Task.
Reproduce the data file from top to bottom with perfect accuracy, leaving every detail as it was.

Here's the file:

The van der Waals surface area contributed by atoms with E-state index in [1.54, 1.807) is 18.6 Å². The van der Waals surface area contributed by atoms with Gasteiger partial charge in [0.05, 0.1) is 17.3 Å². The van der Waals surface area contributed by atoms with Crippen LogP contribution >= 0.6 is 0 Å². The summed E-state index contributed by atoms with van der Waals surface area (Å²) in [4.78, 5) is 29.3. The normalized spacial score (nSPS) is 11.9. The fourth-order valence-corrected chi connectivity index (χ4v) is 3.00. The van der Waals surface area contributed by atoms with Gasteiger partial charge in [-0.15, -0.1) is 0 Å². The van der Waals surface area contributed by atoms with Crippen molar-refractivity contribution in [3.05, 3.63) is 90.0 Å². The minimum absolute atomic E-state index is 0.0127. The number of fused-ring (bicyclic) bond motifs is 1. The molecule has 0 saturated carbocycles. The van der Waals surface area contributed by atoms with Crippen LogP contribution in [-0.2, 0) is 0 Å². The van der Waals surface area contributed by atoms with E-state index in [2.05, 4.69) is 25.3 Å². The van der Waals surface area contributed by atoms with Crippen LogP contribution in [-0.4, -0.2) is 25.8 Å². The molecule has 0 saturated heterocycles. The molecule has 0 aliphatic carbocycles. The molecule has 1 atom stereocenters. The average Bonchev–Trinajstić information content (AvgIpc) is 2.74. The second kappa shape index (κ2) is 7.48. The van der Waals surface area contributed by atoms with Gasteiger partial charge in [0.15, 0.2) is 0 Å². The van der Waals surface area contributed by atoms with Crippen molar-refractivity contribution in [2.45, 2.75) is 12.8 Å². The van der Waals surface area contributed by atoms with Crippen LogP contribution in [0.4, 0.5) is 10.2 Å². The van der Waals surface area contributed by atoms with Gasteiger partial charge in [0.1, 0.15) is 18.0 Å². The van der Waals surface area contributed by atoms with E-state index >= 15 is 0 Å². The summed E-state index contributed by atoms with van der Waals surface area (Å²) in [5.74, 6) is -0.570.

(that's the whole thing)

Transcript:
The van der Waals surface area contributed by atoms with E-state index in [1.54, 1.807) is 18.6 Å². The van der Waals surface area contributed by atoms with Gasteiger partial charge in [0.05, 0.1) is 17.3 Å². The van der Waals surface area contributed by atoms with Crippen LogP contribution >= 0.6 is 0 Å². The summed E-state index contributed by atoms with van der Waals surface area (Å²) in [4.78, 5) is 29.3. The normalized spacial score (nSPS) is 11.9. The fourth-order valence-corrected chi connectivity index (χ4v) is 3.00. The van der Waals surface area contributed by atoms with Gasteiger partial charge in [-0.15, -0.1) is 0 Å². The van der Waals surface area contributed by atoms with Crippen molar-refractivity contribution in [3.05, 3.63) is 90.0 Å². The minimum absolute atomic E-state index is 0.0127. The number of fused-ring (bicyclic) bond motifs is 1. The molecule has 0 saturated carbocycles. The van der Waals surface area contributed by atoms with Crippen LogP contribution in [-0.2, 0) is 0 Å². The van der Waals surface area contributed by atoms with E-state index in [2.05, 4.69) is 25.3 Å². The van der Waals surface area contributed by atoms with Crippen LogP contribution in [-0.4, -0.2) is 25.8 Å². The molecule has 0 saturated heterocycles. The molecule has 0 aliphatic carbocycles. The molecule has 1 atom stereocenters. The average Bonchev–Trinajstić information content (AvgIpc) is 2.74. The second kappa shape index (κ2) is 7.48. The van der Waals surface area contributed by atoms with Gasteiger partial charge in [0.15, 0.2) is 0 Å². The van der Waals surface area contributed by atoms with Crippen molar-refractivity contribution in [2.45, 2.75) is 12.8 Å². The van der Waals surface area contributed by atoms with Crippen LogP contribution in [0.4, 0.5) is 10.2 Å². The van der Waals surface area contributed by atoms with Gasteiger partial charge in [0.1, 0.15) is 18.0 Å². The van der Waals surface area contributed by atoms with E-state index >= 15 is 0 Å². The summed E-state index contributed by atoms with van der Waals surface area (Å²) in [5.74, 6) is -0.570.